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The Factory System

Image: Remains of Kidderminster’s first carpet factory at Mount Skipet.

Image from: Bewdley Museum (photograph taken in 1981)

As carpets became larger and more ornate, it eventually became necessary for larger or more looms to be used, and it was no longer possible for them to be housed in individual weavers’ homes. Some carpet factories were sometimes converted from other textile factories. In 1832, the carpet firm of John Broom, a descendant of the first John Broom, went bankrupt. The auction catalogue of the sale of his effects demonstrates very clearly both the wide variety in sizes of loom-shops and the numerous types of loom used at this time. Looms were generally manually operated with the occasional aid of water power.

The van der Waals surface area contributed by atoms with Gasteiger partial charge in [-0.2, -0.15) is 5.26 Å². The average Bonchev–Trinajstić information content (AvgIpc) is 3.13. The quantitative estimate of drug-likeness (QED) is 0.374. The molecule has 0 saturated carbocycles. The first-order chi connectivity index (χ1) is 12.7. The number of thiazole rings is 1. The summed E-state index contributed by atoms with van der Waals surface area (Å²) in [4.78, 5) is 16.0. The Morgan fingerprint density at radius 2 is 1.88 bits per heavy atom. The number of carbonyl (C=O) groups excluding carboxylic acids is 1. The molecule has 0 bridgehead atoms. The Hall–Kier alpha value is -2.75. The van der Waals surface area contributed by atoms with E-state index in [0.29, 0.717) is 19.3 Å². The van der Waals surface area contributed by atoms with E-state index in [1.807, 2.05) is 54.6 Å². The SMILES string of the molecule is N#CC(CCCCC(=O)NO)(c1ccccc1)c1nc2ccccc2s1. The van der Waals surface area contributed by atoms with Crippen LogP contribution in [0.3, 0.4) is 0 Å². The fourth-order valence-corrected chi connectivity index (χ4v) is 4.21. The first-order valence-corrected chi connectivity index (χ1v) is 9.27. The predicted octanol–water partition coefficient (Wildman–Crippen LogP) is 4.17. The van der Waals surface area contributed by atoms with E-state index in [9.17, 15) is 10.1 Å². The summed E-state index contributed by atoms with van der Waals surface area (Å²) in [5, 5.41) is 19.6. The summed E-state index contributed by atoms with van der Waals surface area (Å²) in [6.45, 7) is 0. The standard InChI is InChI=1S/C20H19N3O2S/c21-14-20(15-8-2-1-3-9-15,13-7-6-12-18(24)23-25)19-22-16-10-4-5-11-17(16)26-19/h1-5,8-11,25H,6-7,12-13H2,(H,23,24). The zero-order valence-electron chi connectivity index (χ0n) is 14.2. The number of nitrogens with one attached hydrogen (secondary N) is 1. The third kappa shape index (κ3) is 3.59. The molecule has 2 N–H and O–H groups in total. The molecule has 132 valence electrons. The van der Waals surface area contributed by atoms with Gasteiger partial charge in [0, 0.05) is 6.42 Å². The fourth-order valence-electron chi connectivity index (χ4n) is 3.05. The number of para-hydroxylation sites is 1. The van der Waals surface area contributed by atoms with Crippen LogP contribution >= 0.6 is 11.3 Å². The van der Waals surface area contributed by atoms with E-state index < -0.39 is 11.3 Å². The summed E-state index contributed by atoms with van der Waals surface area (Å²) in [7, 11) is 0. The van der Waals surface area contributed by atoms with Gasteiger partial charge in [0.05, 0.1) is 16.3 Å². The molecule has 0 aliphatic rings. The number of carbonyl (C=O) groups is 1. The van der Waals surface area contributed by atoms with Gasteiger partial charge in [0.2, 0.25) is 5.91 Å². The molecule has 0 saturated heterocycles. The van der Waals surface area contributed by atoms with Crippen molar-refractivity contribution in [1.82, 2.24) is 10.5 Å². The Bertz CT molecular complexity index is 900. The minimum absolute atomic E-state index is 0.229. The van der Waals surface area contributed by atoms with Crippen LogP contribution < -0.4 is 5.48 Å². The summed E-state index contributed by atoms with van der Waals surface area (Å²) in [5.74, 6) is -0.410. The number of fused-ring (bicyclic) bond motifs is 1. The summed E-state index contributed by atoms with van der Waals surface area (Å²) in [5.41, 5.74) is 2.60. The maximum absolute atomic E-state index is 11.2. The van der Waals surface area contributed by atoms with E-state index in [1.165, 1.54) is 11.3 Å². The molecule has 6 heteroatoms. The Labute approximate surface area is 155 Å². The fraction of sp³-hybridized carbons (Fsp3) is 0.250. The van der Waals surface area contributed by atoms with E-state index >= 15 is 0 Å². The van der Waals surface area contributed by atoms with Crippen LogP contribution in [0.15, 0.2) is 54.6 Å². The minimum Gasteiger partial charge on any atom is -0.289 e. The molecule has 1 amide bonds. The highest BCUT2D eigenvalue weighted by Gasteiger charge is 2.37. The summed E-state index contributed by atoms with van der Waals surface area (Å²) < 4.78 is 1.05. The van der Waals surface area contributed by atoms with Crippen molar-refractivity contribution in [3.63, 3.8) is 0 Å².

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4429-0Made in Kidderminster: the History of the Carpet Industry 618-0The Origins of Carpet Making in Kidderminster 4427-0The Origins of Carpet Making in Kidderminster 4431-0The Origins of Carpet Making in Kidderminster 1230-0Handloom Weaving 4428-0The Factory System 4426-0Washing and Winding 4423-0Washing and Winding 2531-0Technological Changes: the Scotch Loom 2535-0Technological Changes: the Brussels Loom 4430-0Technological Changes: the Jacquard Loom 1830-0The Kidderminster Carpet Industry and the Wider World 1803-0The Kidderminster Carpet Industry and the Wider World 4422-0Working Conditions in Kidderminster Carpet Factories 4425-0The Great Strike of 1828 4424-0The Aftermath of the Great Strike of 1828 1837-0Kidderminster in the mid 19th Century 1832-0Kidderminster: the Factory Town